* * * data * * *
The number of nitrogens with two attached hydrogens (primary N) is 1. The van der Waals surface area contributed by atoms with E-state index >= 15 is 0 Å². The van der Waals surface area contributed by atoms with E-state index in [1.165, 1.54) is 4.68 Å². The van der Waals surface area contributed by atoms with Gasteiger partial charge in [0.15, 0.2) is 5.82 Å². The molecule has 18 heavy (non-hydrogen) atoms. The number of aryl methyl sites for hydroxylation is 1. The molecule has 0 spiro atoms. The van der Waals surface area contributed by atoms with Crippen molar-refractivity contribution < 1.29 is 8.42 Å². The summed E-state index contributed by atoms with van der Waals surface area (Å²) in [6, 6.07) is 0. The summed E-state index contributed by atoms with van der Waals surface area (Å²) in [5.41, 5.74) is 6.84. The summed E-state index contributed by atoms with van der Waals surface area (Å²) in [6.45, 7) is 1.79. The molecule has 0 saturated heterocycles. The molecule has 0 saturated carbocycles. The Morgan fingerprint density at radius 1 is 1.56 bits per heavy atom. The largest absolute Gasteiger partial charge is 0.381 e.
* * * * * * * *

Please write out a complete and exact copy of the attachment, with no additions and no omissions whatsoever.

The number of nitrogens with two attached hydrogens (primary N) is 1. The van der Waals surface area contributed by atoms with E-state index >= 15 is 0 Å². The van der Waals surface area contributed by atoms with E-state index in [1.165, 1.54) is 4.68 Å². The van der Waals surface area contributed by atoms with Gasteiger partial charge in [0.15, 0.2) is 5.82 Å². The molecule has 18 heavy (non-hydrogen) atoms. The number of aryl methyl sites for hydroxylation is 1. The molecule has 0 spiro atoms. The van der Waals surface area contributed by atoms with Crippen molar-refractivity contribution < 1.29 is 8.42 Å². The summed E-state index contributed by atoms with van der Waals surface area (Å²) in [6, 6.07) is 0. The summed E-state index contributed by atoms with van der Waals surface area (Å²) in [5.41, 5.74) is 6.84. The summed E-state index contributed by atoms with van der Waals surface area (Å²) in [6.45, 7) is 1.79. The molecule has 0 saturated heterocycles. The molecule has 0 saturated carbocycles. The Morgan fingerprint density at radius 1 is 1.56 bits per heavy atom. The largest absolute Gasteiger partial charge is 0.381 e.